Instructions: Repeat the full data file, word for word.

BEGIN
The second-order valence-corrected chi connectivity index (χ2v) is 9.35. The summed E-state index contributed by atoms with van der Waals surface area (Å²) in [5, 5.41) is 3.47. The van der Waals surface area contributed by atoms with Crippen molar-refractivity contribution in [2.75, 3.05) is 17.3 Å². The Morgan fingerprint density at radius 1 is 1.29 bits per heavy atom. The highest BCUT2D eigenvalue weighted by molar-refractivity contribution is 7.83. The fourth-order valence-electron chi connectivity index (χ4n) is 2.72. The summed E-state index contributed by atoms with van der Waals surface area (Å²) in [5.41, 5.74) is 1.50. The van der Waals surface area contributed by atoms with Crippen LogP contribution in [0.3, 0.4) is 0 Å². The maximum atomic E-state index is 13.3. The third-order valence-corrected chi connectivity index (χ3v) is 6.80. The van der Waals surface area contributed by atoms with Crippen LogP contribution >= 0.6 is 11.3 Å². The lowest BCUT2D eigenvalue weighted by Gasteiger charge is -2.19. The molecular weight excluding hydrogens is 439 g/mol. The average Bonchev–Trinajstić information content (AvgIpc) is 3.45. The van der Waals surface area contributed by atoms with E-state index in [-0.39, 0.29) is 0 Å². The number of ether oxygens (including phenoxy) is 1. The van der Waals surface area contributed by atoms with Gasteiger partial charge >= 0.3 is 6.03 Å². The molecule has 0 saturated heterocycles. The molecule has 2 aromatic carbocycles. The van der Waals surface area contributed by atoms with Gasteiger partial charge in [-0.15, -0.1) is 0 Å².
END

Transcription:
The second-order valence-corrected chi connectivity index (χ2v) is 9.35. The summed E-state index contributed by atoms with van der Waals surface area (Å²) in [5, 5.41) is 3.47. The van der Waals surface area contributed by atoms with Crippen molar-refractivity contribution in [2.75, 3.05) is 17.3 Å². The Morgan fingerprint density at radius 1 is 1.29 bits per heavy atom. The highest BCUT2D eigenvalue weighted by molar-refractivity contribution is 7.83. The fourth-order valence-electron chi connectivity index (χ4n) is 2.72. The summed E-state index contributed by atoms with van der Waals surface area (Å²) in [5.41, 5.74) is 1.50. The van der Waals surface area contributed by atoms with Crippen LogP contribution in [0.3, 0.4) is 0 Å². The maximum atomic E-state index is 13.3. The third-order valence-corrected chi connectivity index (χ3v) is 6.80. The van der Waals surface area contributed by atoms with Crippen LogP contribution >= 0.6 is 11.3 Å². The lowest BCUT2D eigenvalue weighted by Gasteiger charge is -2.19. The molecular weight excluding hydrogens is 439 g/mol. The average Bonchev–Trinajstić information content (AvgIpc) is 3.45. The van der Waals surface area contributed by atoms with E-state index in [-0.39, 0.29) is 0 Å². The number of ether oxygens (including phenoxy) is 1. The van der Waals surface area contributed by atoms with Gasteiger partial charge >= 0.3 is 6.03 Å². The molecule has 0 saturated heterocycles. The molecule has 2 aromatic carbocycles. The van der Waals surface area contributed by atoms with Gasteiger partial charge in [-0.15, -0.1) is 0 Å².